Leadership matters in foreign policy. States follow their national interests, but different leaders help to define national interests in different ways. For a powerful state such as the US, the structure of world politics allows degrees of freedom in such definitions. It may be true that the most powerful state is like the biggest kid on the block who will always engender a degree of jealousy and resentment, but it matters whether the big kid acts like a bully or a helpful friend. Both substance and style matter. If the most powerful actor is seen as producing global public goods, it is more likely to develop legitimacy and soft power.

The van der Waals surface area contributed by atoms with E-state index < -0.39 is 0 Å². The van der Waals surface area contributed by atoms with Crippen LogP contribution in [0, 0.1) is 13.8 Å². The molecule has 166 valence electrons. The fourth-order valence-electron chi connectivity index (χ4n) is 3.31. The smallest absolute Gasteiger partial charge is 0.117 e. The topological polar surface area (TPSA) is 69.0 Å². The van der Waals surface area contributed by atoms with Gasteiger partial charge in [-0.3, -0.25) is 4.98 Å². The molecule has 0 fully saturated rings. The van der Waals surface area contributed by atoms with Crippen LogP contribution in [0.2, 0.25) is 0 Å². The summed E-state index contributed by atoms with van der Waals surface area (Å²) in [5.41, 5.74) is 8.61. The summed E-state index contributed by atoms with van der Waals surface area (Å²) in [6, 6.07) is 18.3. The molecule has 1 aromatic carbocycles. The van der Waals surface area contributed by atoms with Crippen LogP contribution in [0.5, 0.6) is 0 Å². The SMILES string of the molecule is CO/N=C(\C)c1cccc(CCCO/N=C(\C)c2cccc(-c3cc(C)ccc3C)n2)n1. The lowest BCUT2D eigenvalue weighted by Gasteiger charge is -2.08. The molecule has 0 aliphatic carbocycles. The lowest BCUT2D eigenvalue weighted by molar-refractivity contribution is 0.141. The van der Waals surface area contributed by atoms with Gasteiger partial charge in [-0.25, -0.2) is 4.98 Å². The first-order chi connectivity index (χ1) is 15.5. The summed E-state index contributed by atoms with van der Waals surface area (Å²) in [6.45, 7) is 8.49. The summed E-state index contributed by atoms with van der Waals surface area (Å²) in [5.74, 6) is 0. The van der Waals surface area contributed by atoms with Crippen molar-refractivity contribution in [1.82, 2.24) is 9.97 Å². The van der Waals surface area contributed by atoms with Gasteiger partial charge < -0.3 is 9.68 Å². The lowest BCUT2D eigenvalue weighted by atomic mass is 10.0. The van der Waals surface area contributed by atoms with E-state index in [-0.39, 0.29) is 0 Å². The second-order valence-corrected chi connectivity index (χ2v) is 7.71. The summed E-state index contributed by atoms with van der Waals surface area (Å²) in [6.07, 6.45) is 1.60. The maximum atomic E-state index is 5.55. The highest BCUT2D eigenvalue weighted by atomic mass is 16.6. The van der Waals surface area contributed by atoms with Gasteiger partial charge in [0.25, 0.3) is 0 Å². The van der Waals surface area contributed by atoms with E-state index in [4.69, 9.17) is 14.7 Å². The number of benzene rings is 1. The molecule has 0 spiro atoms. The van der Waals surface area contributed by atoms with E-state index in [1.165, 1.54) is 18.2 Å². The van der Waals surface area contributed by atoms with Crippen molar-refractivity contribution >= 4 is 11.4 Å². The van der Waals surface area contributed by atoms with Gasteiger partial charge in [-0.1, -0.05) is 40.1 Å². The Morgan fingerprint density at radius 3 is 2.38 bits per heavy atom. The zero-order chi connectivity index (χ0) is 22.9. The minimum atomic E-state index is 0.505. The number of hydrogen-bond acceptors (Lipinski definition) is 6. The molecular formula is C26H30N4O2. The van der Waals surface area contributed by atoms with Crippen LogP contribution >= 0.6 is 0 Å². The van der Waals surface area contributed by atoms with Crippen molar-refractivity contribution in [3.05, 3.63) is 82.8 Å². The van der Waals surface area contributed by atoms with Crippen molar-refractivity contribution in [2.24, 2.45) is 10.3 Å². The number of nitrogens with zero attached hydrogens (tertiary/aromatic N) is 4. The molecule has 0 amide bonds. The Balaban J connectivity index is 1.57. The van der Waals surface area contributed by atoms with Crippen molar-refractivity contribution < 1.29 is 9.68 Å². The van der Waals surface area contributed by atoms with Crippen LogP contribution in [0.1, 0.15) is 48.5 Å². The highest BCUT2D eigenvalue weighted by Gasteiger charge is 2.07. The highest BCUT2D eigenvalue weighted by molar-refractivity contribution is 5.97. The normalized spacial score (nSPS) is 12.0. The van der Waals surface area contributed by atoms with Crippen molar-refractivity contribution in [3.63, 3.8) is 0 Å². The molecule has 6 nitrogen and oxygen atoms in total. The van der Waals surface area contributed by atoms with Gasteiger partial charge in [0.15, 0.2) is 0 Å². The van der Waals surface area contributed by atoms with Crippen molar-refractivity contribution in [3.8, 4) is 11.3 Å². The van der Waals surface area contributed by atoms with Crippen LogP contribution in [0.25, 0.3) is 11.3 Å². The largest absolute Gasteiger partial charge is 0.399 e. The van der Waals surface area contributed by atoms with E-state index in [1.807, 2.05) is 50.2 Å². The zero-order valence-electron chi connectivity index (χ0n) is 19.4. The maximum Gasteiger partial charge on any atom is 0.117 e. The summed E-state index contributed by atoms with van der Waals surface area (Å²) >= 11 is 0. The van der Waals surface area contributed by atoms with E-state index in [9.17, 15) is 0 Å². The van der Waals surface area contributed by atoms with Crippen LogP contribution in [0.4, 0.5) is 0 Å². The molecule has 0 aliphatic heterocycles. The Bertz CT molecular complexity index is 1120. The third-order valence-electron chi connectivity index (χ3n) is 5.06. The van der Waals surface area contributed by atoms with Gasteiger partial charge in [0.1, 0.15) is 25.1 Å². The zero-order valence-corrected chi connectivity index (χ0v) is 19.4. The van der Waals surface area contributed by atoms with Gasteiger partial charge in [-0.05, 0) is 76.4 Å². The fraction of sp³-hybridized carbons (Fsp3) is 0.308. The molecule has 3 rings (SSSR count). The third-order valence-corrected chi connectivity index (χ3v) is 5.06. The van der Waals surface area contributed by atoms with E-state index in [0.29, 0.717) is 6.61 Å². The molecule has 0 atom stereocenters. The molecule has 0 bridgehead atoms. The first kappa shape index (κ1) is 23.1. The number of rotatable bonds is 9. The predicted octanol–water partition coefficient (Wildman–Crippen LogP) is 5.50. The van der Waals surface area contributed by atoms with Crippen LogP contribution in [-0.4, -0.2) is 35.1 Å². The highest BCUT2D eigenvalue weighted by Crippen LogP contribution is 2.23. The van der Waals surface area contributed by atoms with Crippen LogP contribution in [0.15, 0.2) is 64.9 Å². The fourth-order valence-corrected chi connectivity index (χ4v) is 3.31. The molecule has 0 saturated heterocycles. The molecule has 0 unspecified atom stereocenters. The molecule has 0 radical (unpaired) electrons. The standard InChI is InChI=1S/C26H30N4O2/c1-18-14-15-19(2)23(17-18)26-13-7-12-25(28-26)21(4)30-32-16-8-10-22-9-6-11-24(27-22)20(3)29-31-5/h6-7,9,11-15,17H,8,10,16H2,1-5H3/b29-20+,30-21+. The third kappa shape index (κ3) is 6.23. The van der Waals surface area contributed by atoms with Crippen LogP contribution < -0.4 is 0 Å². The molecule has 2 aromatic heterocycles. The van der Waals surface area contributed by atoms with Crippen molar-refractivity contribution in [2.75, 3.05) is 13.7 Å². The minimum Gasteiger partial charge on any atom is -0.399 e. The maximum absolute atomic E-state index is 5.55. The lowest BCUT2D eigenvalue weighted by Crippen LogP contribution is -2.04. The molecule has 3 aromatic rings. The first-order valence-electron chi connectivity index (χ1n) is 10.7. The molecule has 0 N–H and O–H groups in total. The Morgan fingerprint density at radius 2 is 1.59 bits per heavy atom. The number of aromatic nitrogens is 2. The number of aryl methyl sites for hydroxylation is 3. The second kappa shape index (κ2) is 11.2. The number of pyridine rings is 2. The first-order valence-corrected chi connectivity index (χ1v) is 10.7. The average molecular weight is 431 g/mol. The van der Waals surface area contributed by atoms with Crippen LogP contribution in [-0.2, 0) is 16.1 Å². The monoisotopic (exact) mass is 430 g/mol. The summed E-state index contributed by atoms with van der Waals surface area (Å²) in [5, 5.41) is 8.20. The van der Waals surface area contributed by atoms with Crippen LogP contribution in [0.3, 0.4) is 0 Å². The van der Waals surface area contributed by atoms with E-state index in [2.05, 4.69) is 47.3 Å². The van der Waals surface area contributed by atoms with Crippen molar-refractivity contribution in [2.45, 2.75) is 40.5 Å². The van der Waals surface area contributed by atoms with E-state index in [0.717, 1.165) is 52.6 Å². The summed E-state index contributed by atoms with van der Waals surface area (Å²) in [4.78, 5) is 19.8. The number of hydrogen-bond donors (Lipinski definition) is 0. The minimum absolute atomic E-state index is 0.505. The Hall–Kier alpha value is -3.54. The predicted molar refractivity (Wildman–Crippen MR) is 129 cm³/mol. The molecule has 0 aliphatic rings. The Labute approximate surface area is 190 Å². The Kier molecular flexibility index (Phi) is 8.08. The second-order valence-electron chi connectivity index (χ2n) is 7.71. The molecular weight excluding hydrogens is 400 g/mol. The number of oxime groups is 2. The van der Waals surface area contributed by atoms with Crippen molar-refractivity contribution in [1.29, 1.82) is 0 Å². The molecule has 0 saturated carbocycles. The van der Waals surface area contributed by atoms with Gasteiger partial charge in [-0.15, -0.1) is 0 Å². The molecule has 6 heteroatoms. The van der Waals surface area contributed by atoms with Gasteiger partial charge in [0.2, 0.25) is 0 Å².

Style also matters, even when public goods are the issue. For example, the Chair of the White House Council on Environmental Quality told the 2007 UN conference on climate change at Bali, “The U.S. will lead, and we will continue to lead, but leadership requires others to fall into line and follow.” That statement became a sore point to other delegations. Consultation and listening also matter in the generation of soft power. This is something that the United States is rediscovering after its infatuation with the “unipolar moment and the new unilateralism.” The next administration, of whichever party, will have to learn better how to generate soft power, and relate it to hard power in smart strategies. This will require leaders with contextual intelligence. The bad news is that they will inherit a difficult international environment. The good news is that previous presidents have managed to employ hard, soft and smart power in equally difficult contexts. If it has happened before, perhaps it can happen again.